I bought a Dimension E521n to replace my server last week. I previously built a system myself with an AMD Duron Processor and an add on IDE Controller so I could load it up with hard drives for a file server. The only downside to this was that the fan I bought for this server I built was loud…REALLY loud. When we moved to a different apartment this past year we lost our spare room (office) and the computer went into my bedroom. Needless to say, it’s LOUD at night when sleeping.
To replace this loud server I bought the E521-n series so Microsoft didn’t get any of my money. For those of you who don’t know, the N series desktops from Dell come with no operating system. Dell also claims that these computers are ‘ready for Linux’…but there are some problems associated with them. I was able to get ClarkConnect back on my server and pop in the IDE Controller PCI card (E521’s are completely SATA) after solving a couple of problems.
First and foremost, you have to make sure your E521 is running BIOS version 1.1.4 (Released January 2007). If you don’t, you’ll have USB problems all over the place. Second, when booting Linux, add the boot parameter acpi=noirq. If you can’t pass this parameter to your kernel you may need to completely turn off acpi using the ‘noacpi‘ parameter. The only downside to this is that your fan will run continuously and cause a bit more noise than it should.
When installing ClarkConnect 4.0, there is a routine for adding parameters to the kernel before GRUB writes to the MBR. I used this to pass the acpi=noirq parameter and after booting everything worked. Without passing this parameter, I received Kernel panics.
It’s also been reported that some kernels cannot find the broadcom module for the onboard LAN device. With ClarkConnect, this wasn’t a problem. I’ve heard that the Fedora Xen kernel has problems with this.
I’m going to list some links here for your reference that helped me in my quest:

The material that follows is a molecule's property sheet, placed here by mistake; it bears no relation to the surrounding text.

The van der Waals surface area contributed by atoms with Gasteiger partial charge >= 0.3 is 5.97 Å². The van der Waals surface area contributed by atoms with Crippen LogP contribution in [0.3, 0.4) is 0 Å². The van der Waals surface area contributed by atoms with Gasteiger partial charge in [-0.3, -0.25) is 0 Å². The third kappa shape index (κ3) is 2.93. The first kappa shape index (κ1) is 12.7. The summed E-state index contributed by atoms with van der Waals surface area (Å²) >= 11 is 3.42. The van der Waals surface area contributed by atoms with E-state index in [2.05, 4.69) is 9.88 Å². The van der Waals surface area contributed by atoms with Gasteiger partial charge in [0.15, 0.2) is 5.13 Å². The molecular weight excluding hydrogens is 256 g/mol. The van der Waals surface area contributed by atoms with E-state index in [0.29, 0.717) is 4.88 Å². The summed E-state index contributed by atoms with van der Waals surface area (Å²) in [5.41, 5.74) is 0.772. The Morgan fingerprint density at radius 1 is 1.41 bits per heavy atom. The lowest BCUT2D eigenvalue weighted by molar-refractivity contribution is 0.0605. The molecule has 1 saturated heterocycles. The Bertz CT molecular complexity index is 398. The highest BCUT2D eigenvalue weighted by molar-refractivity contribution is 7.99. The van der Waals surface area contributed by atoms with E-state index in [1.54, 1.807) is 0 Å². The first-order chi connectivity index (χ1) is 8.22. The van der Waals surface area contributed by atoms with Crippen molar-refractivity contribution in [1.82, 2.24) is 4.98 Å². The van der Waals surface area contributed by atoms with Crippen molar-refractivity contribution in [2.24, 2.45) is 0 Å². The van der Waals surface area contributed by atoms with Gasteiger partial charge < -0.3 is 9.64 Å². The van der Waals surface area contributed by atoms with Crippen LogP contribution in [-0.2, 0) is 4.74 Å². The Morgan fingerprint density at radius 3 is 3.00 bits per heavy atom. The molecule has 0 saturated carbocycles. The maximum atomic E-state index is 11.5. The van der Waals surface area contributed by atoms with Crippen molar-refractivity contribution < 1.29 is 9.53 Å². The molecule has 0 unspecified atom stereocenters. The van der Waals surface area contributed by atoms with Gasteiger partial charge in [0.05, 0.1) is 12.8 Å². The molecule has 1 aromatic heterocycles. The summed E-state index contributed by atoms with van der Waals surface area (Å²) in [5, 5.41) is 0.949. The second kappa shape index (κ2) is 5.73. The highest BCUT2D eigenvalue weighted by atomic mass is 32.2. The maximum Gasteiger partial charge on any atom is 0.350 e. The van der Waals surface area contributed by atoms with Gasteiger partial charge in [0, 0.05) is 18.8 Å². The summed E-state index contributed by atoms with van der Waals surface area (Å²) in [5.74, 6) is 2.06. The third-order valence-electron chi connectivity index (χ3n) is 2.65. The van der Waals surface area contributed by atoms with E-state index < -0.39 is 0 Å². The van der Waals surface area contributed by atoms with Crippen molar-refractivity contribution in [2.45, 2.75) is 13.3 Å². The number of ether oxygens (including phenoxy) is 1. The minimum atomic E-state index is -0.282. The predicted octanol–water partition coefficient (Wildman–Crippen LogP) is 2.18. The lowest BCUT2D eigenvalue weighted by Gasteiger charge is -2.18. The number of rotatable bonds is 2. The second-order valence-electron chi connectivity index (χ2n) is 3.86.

Dell E521 and Linux Wiki Page
Yet Another Linux Blog and the USB Problem
Hardware Support for E521 N Series @ Ubuntu Forums
Hope this information helps someone with their problems! For those of you running Ubuntu, you’ll have to add ‘noapic irqpoll pci=routeirq’ to your boot parameters to get things rocking.
2 thoughts on “Dell Dimension E521 with Linux”
It’s been a process of elimination to get my Dell E521 working. Previous workarounds with
boot options didn’t work…so I had to use a combination of boot options to get things working nice and stable.I
powered up the PCLinuxOS 2007 Final L
I’ve had more problems with this e521, beside the mentioned ones.
They’re all fixed only since today (!), after almost a year. The problem is with the e521 shipped with the ati radeon x1300 video card. Only a very old driver worked until the latest propietary driver from ati. The version in-between caused X to startup and freeze with a black screen. The old driver worked, but had the infamous xv-extention bug causing X to crash when an application used xv. Also fgl_glxgears only showed correct animation when the EnablePrivateBackZ was turned on, causing apps like Blender.org not to work with its drop-down menus.
All this seemed to be fixed with the
latest ati driver. Not tested xv extensively, and not tested newer ALSA (yes, also the onboard sound hardly worked), but all other problems are solved as you configure your system as mentioned in this topic.
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